“Success in creating AI would be the biggest event in human history. Unfortunately it also might be the last, unless we learn how to avoid the risks.”-- Stephen Hawking
Machine intelligence is known as artificial intelligence in contract to the intelligence of humans and animals. AI techniques play a major role in the technology industry, helping to solve challenging problems in computer science, software engineering and operations research. In the twenty-first century, AI techniques have experienced concurrent advances in computer power, large amounts of data and theoretical understanding.
All over the world billions of dollars have been spent in developing new products and services based on AI. It is widely believed that adoption of digital technologies has improved the standard and quality of life across the globe and has made our lives simpler. AI has led to development of driverless cars, facial recognition software and new ways of diagnosing for treating illness of people. Every industry is trying to maximize the benefits of using AI for the purpose of invention, creation and innovation.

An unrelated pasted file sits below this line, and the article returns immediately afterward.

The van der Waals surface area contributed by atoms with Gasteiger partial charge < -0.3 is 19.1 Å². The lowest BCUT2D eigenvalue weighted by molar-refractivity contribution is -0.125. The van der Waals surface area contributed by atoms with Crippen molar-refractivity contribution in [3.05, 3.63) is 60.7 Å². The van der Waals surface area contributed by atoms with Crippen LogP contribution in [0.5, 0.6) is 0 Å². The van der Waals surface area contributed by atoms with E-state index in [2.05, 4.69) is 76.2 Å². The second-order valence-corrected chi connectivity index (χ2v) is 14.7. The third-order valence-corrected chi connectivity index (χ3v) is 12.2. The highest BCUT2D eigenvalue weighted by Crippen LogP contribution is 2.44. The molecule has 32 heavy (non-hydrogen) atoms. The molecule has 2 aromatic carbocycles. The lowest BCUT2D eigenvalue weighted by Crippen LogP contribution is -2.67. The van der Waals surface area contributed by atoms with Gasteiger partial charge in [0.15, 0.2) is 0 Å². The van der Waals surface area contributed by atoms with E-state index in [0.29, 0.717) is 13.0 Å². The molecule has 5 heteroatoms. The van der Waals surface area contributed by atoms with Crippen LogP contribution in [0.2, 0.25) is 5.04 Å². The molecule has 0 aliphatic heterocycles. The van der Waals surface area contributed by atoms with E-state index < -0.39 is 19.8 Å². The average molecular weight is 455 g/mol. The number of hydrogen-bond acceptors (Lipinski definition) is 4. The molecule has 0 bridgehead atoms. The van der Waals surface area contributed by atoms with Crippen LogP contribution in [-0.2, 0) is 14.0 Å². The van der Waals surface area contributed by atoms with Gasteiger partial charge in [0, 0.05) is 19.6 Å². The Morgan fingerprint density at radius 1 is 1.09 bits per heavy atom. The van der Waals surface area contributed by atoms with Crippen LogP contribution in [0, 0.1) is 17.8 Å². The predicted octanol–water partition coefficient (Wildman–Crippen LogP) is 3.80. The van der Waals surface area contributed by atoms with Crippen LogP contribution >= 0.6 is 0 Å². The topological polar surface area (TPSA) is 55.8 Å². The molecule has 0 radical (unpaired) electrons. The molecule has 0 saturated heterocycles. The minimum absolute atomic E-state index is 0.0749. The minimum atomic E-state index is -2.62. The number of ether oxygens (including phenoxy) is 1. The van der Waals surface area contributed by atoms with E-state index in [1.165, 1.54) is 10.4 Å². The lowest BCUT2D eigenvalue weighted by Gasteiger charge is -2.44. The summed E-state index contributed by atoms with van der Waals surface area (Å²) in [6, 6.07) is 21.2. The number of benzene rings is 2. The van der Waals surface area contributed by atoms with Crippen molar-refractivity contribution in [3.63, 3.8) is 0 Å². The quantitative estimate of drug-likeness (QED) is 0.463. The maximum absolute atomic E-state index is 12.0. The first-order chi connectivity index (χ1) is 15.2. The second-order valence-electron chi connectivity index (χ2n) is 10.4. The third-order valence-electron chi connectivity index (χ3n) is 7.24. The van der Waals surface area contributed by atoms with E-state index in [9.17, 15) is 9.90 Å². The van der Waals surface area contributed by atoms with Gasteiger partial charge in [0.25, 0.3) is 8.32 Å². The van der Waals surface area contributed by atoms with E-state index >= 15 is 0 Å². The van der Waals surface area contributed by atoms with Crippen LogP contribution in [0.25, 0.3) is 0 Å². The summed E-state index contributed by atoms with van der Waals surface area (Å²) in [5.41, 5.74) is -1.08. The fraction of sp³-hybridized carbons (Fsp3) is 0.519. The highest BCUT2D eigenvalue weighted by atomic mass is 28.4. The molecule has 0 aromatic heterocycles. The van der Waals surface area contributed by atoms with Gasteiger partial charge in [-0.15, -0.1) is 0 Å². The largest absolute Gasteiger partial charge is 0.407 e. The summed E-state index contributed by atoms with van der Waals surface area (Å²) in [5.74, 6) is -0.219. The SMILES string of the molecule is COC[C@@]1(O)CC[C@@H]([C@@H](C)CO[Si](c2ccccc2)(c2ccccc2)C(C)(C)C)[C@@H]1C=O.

But in the midst of these revolutionary changes many experts have shown their concern to regulate artificial intelligence, because it is seen as technology with immense power with both benefits and risks at the same time. It may result in abusing the technology which will have disastrous consequences especially if AI is used in guiding weapon systems.
However, there are no proposals or protocols established about regulating the agenda of the AI developers, especially the large tech companies. Some leaders of the industry have articulated key principles to be kept in mind while designing AI systems. In the absence of any regulation to adhere to, AI is now to be established keeping in mind some principles. It is more of a self-regulating process which should include fairness, transparency, inclusiveness, reliability, safety, privacy, security, etc.